Billy Corgan Of Smashing Pumpkins Describes Trent Reznor’s Approach To Music As ‘Surrender’

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Smashing Pumpkins frontman Billy Corgan has been known for being outspoken since his band broke into mainstream channels in the early 1990s. The singer has often been direct when discussing and criticising other musicians, and he also hasn’t been shy about his political views.

According to a report from Alternative Nation, Billy Corgan was asked about Nine Inch Nails frontman Trent Reznor’s approach to music in recent years. Reznor has ostensibly stated that he no longer cares about mass-appeal and simply makes the music he wants to make. Billy Corgan wasn’t overly critical of Reznor’s recent approach to music-making, though he did refer to Trent’s lack of concern for reaching a broad audience as a “surrender.”

“I don’t disagree with Trent’s assertion, but I’m also a big proponent that if you’re not trying to reach people, there’s some sort of surrender in that, that I don’t like.

“As an artist you have to try to fight through this, ‘Oh, the Millennials, they don’t care about this.’ You have to fight through that, because you really have to believe the music is a transformative thing for most people.

“I do think you have to believe in that, but of course, I think Trent is just being pragmatic.”

As of the time of this writing, Trent Reznor has not issued a response to Corgan’s take on Nine Inch Nails’ more recent releases, but not unlike Billy, Trent is also known for being extremely outspoken, so it’s entirely possible Trent could issue a retort.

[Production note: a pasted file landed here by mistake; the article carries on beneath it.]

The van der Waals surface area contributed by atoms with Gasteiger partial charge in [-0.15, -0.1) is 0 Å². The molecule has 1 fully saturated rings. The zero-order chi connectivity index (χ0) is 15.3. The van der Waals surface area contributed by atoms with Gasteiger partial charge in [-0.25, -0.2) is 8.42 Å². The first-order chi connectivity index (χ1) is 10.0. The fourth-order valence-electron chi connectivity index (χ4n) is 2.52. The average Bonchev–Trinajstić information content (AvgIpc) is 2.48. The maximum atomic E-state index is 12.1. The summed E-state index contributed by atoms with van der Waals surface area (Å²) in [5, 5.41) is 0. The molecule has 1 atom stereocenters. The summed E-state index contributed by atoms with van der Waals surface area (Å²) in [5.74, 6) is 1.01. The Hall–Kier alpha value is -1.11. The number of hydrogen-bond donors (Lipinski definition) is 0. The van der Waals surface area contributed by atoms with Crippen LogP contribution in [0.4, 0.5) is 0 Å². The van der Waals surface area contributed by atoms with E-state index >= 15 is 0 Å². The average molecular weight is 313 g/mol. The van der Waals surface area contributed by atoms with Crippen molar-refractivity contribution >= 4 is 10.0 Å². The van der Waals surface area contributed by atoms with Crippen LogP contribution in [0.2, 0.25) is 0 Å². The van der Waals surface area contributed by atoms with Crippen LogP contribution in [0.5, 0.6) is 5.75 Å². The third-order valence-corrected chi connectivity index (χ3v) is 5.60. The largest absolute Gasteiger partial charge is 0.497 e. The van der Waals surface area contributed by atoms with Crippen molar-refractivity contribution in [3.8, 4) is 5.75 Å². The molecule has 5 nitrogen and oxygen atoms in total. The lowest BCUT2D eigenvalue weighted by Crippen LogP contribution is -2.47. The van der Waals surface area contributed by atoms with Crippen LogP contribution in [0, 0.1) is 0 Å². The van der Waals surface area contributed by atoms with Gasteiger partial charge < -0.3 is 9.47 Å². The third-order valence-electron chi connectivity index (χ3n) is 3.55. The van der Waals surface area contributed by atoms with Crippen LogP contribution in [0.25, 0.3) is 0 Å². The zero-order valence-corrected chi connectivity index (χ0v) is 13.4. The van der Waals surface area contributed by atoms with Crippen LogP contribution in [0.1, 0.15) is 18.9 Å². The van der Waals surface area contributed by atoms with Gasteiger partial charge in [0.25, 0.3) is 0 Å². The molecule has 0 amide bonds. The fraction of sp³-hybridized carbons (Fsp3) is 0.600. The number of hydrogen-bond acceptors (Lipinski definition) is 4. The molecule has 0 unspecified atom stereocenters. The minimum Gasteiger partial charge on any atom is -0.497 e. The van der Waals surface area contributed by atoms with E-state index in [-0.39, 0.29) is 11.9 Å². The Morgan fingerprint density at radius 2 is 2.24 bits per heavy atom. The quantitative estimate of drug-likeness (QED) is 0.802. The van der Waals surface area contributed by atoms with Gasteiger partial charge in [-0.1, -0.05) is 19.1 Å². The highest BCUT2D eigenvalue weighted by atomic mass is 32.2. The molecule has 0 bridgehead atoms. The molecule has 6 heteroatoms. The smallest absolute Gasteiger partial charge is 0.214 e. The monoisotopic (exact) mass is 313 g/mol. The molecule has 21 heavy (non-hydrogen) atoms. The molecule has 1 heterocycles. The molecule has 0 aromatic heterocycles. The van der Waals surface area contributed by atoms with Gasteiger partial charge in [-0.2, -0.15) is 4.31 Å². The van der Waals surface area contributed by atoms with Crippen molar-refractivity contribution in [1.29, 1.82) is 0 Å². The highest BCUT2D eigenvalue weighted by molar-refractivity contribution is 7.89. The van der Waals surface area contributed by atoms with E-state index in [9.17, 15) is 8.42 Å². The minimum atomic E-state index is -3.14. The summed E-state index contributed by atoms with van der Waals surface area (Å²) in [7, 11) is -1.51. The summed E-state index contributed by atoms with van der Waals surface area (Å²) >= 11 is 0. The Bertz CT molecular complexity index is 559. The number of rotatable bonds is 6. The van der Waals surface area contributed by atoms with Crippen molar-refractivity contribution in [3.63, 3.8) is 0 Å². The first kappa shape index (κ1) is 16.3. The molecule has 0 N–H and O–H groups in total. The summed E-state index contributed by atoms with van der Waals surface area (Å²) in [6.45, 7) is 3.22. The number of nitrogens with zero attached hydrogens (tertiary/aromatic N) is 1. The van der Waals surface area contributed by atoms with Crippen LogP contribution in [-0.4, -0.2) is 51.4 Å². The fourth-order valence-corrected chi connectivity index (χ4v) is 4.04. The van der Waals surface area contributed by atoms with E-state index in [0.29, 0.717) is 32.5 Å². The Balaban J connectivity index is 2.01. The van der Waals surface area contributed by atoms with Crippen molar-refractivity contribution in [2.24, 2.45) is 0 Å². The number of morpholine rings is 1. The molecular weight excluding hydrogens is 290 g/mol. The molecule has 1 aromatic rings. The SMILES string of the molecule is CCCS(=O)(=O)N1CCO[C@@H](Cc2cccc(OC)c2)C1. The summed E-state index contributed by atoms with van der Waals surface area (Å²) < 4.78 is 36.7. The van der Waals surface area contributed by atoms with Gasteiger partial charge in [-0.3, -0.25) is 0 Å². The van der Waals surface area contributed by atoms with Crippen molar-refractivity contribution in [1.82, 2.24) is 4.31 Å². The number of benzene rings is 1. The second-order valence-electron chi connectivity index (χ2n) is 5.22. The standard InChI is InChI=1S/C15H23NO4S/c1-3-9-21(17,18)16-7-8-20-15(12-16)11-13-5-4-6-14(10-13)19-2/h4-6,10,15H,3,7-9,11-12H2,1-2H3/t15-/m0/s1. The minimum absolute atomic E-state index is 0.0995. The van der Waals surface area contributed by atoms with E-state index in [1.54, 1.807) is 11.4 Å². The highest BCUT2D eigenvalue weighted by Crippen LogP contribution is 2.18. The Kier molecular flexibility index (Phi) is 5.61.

In 2009, Reznor commented on Chris Cornell’s solo album with heavy criticism.

“You know that feeling you get when somebody embarrasses themselves so badly YOU feel uncomfortable? Heard Chris Cornell’s record? Jesus.”

Trent later issued an apology for the remark, but that didn’t stop him from blasting other artists on a regular basis. This year alone he’s lambasted Kanye West, Taylor Swift, and even president Donald Trump in interviews.

Billy Corgan just released a new album with The Smashing Pumpkins on November 16, entitled Shiny and Oh So Bright Vol. 1 / LP: No Past. No Future. No Sun. The album has garnered generally positive reviews from music outlets, with the exception of Rolling Stone and Pitchfork. Rolling Stone issued the new album two out of a possible five stars, while Pitchfork gave the album a 3.4 out of a possible 10.

On the other end of the spectrum, Consequence of Sound gave the new Smashing Pumpkins album a B rating, while Spin Magazine gave the record four out of a possible five stars.